Edye Katz

Edye Katz

For the past 17 years as an educator, when September came to an end I would take a deep breath and say, “Ahh, our classroom community of teachers, students, and families are getting our groove on.”  We are learning each day something new about each other and we are becoming comfortable in our daily classroom routines and schedule.  This year I am in unfamiliar territory…I AM A PARENT! My son has just started his first year at TCEE in the toddler program and I now see everything from a different lens.  I have always been a dedicated, passionate and fun teacher whose philosophy was based on building children’s social and emotional skills and discovering their sense of self.  Our school uses and I help implement a curriculum called “The Incredible Flexible You.”  This curriculum helps children develop the skills they need to be social problem solvers and flexible in how they think about others.  

I have begun to use some of the core concepts of the Social Thinking curriculum with my son at home and they have taken on a whole new meaning. I am gaining a better understanding the importance of a child’s social and emotional development and how we as parents play an important role in creating a respectful, compassionate and social child.  As parents, we need to help children explore and learn about how their own thinking (and that of others) can help them make better decisions when in the midst of play and interactions.  A child’s role is explore how to share and take turn, share their imagination, self-regulate and thinking thoughts and feeling feelings.  A parent’s role is to set the stage and support a child’s play, to provide props and participate in part of the fun.  Also “sports casting” which is being able to describe what you are noticing from the child.For example, when I am carrying my screaming son on my side like a football because all he wants is a balloon from the supermarket (which by the way is on every aisle), I let him know that I am “thinking with my eyes” by looking and acknowledging his frustration.  When we are going to a new place such as the aquarium, I talk about our “group plan” so he knows what is expected of him, to preview and prepared for what we are about to do.  When having dinner and he throws blueberries across the room I remind him to use his “whole body listening” which means having his eyes, ears, mouth, and body are calm we know that he is able to pay attention and acknowledging what is being said to him.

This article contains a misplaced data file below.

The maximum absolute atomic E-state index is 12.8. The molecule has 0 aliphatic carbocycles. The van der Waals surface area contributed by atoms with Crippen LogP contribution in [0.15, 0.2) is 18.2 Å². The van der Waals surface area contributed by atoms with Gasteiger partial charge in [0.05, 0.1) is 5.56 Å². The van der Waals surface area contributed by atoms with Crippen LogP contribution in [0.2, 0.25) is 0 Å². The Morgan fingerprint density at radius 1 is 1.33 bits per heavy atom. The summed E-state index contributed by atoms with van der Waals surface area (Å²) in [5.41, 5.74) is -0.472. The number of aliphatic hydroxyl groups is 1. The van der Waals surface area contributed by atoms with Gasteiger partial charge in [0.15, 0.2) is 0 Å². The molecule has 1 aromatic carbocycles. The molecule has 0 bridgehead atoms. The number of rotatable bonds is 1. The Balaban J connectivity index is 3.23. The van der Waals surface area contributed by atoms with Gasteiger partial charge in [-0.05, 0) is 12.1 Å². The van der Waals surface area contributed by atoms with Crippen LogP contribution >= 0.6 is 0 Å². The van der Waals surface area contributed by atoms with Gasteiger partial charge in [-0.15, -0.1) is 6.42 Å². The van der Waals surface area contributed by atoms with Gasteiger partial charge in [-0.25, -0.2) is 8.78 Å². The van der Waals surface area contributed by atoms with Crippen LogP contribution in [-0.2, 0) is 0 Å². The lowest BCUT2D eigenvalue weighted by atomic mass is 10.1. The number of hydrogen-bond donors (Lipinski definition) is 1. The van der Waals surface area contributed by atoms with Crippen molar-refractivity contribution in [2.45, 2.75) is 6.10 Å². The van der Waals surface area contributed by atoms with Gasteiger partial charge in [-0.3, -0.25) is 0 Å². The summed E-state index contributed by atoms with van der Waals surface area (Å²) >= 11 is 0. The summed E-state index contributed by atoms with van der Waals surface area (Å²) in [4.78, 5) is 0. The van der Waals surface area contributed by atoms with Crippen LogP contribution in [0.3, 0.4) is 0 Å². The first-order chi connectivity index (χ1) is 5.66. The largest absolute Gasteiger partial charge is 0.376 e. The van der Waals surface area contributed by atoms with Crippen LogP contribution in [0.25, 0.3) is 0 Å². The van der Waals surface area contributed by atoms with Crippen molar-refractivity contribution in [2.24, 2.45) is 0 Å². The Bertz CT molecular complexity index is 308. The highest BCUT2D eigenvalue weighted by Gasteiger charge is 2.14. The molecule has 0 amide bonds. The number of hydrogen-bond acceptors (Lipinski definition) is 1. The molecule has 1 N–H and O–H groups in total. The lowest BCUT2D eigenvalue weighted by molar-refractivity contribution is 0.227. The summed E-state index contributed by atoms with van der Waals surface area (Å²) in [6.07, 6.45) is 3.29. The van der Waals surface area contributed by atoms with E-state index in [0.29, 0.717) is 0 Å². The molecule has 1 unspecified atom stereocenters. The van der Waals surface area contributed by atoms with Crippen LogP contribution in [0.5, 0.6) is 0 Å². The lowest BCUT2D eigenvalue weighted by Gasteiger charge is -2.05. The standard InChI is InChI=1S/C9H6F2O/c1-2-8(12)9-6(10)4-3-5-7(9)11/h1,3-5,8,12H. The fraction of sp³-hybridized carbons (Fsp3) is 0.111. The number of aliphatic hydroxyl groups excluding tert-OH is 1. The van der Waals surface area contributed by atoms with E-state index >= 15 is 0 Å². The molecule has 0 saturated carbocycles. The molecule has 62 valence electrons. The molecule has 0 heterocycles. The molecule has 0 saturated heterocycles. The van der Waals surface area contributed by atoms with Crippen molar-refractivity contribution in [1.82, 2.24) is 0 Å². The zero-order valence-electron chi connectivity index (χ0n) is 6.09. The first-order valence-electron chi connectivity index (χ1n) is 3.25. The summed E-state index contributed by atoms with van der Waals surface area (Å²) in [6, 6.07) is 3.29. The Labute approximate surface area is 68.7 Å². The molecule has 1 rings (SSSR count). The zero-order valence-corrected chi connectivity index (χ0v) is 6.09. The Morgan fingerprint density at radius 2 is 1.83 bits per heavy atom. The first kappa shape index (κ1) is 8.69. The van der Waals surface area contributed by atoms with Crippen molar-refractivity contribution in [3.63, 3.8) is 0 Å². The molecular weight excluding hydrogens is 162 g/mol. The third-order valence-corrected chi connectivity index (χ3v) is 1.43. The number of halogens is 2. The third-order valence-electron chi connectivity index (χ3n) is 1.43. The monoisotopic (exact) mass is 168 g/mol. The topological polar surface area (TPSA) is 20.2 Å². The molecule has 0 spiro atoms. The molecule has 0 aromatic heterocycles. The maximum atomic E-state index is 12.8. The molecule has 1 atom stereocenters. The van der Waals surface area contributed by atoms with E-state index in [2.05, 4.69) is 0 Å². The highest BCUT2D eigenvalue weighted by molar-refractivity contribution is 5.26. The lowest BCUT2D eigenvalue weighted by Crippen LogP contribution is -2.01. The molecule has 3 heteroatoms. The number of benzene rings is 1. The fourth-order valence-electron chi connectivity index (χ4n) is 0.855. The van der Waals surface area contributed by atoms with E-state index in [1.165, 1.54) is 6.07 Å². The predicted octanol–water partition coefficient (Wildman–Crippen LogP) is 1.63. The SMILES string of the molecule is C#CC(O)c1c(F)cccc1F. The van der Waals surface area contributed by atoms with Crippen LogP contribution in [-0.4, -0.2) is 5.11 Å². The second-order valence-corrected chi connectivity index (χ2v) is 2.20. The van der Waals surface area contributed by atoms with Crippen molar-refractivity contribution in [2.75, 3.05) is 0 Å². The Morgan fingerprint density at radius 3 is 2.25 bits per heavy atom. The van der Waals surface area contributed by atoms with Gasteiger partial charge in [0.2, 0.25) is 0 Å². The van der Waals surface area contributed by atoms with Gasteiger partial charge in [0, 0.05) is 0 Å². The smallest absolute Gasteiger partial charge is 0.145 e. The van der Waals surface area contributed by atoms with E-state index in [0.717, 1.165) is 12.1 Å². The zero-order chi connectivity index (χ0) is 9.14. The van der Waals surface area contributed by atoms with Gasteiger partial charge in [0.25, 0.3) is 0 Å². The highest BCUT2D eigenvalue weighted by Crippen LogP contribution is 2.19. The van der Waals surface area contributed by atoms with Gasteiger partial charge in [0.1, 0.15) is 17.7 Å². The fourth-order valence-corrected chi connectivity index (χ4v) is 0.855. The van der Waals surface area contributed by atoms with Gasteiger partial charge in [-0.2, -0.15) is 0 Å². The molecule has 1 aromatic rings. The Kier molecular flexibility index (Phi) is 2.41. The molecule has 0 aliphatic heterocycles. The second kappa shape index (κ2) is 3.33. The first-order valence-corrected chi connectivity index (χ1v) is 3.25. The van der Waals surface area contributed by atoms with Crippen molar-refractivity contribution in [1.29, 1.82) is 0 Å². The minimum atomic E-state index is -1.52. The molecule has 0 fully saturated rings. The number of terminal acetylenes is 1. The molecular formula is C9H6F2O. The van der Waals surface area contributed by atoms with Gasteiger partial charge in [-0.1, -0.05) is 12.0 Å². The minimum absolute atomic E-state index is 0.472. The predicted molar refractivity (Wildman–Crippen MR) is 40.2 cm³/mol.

I am excited about this new journey and the year ahead. Happy and healthy new year.